To quantitatively analyze and compare the IR emissivity change of PANI-based films, the Fourier transform infrared spectra were studied in the whole wavelength range from 2.5 to 25 µm and the values of ε are calculated according to Eqs. (1) and (2). Figure 8 presents the emittance curves of Cu-doped PANI porous films at potentials of − 0.25 V and 0.5 V. The emittance curves at 0.5 V gradually rise with the copper ions concentration changing from 0.005 to 0.02 M, while a decrease is observed for the further increasing to 0.03 M. This trend is inconsistent with the number of polarons and bipolarons obtained in XPS results. As discussed above, the copper ions can activate the part of the inactive PANI film. Therefore, the Cu-doped PANI films, especially for PANI-1 and PANI-2 films, have low IR emissivity at -0.25 V. Similar to the emittance curves, the ∆ε between the curves at − 0.25 to 0.5 V presents a change in volcanic patterns. The maximum ∆ε from the PANI-2 porous film is 0.35 in ranges of wavelength 8–12 µm. By contrast, the PANI-0, PANI-0.5, PANI-1, and PANI-3 only provide the ∆ε of 0.1, 0.12, 0.21, and 0.06, respectively, as shown in Fig. 8e. The decreased ∆ε of PANI-3 may be caused by the dense microstructure of PANI-3 porous film, hindering the transmission of carriers [35, 38]. Therefore, the PANI-2 porous film exhibits the best-infrared modulation performance in this work (∆ε in the wavelength ranges of 2.5 to 25 µm). It indicates that the evolution of the emittance curves largely depends on the copper ions concentration and microstructures of PANI on the porous films.

Fig. 8
figure 8

Emittance curves for a PANI-0, b PANI-0.5, c PANI-1, d PANI-2, and e PANI-3 porous films. f The ∆ε regions of the spectrum (2.5–25 µm and 8–12 µm) for Cu-doped PANI porous films at different Cu ions concentrations

Based on the best Δε value, the PANI-2 porous film is selected as the functional layer to assemble IR electrochromic (EC) device. Figure 9a–d exhibits the digital photographs of the Cu-doped PANI IR EC device at different voltages. When the applied voltage is fixed at 0.3 V, the device presents a color change from yellow to green. As the applied voltage increases to 0.5 V, the color of the device changes to dark green. When the applied voltage reaches 0.8 V, the device presents atrovirens. The results demonstrate that the Cu-doped PANI IR devices can tunably blend with green or yellow backgrounds under different voltages.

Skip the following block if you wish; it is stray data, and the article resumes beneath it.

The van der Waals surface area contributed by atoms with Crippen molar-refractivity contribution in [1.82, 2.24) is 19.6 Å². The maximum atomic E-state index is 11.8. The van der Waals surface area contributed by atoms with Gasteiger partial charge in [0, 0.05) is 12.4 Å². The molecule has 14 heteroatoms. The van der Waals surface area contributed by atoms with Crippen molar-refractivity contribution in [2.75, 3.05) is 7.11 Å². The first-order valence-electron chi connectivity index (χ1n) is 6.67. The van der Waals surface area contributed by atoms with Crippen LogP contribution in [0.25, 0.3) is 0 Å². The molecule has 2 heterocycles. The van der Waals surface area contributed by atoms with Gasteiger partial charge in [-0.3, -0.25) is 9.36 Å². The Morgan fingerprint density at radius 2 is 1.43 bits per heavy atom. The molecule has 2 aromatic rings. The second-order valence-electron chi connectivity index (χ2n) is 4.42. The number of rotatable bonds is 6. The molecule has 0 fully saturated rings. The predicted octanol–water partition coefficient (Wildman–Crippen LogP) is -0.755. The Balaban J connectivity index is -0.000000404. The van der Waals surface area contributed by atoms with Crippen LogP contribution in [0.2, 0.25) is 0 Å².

Fig. 9
figure 9

ad Digital camera images of Cu-doped PANI IR electrochromic device at different voltages. e The emissivity value (ε) of Cu-doped PANI IR electrochromic device at regions of the spectrum (3–5 µm and 8–12 µm). f The CA curves of 1st and 50th cycles of the Cu-doped PANI IR electrochromic device at 0.8 V and -0.8 V

To explore the application potential of the Cu-doped PANI IR EC device in optical and thermal management, the IR emissivity of the EC device was also investigated in the wavelength ranges of 3–5 µm and 8–12 µm at the different voltages. As shown in Fig. 9e, the evolution of ε in two wavelength ranges shows a similar tendency. That is, the emissivity gradually increases along with the applied voltage. When the applied voltage reaches 0.5 V, the emissivity of the device increases a little and tends to be stable as a result of the PANI layer in the ES state. Note that the present △ε of 0.32 in 8–12 µm is much larger than that (0.24) from the previous pure sulfuric acid-doped PANI device [15]. In addition, the response time and stability of the device are also shown in Fig. 9f. The coloring time of the device is about 5.74 s (1st cycle) and 6 s (50th cycle), while the fading time is about 3.77 s (1st cycle) and 5 s (50th cycle). Meanwhile, the current density of the device still retains less than 0.3 mA cm−2 loss after the 50 cycles. Therefore, the present IR electrochromic device exhibits superior tenability and good electrochromic stability.


In summary, various Cu-doped PANI porous films have been prepared via the electropolymerization procession of the surfaces of Au/porous substrates. Based on the electronic structure and appropriate porous structure, the Cu-doped PANI porous film prepared at the concentration of 0.02 M showed the optimal IR electrochromic properties and the best emissivity modulation. Furthermore, a flexible IR electrochromic device has been fabricated and shows good modulation of the emittance variation in the wavelength ranges of 8–12 µm. The results in this work will not only provide new insights into the redox states and protonation levels of the PANI, but also a new thought for enhancing the IR emissivity modulation ability of electrochromic films. This will promote the applications of IR electrochromic devices in military camouflage and thermal control of satellites.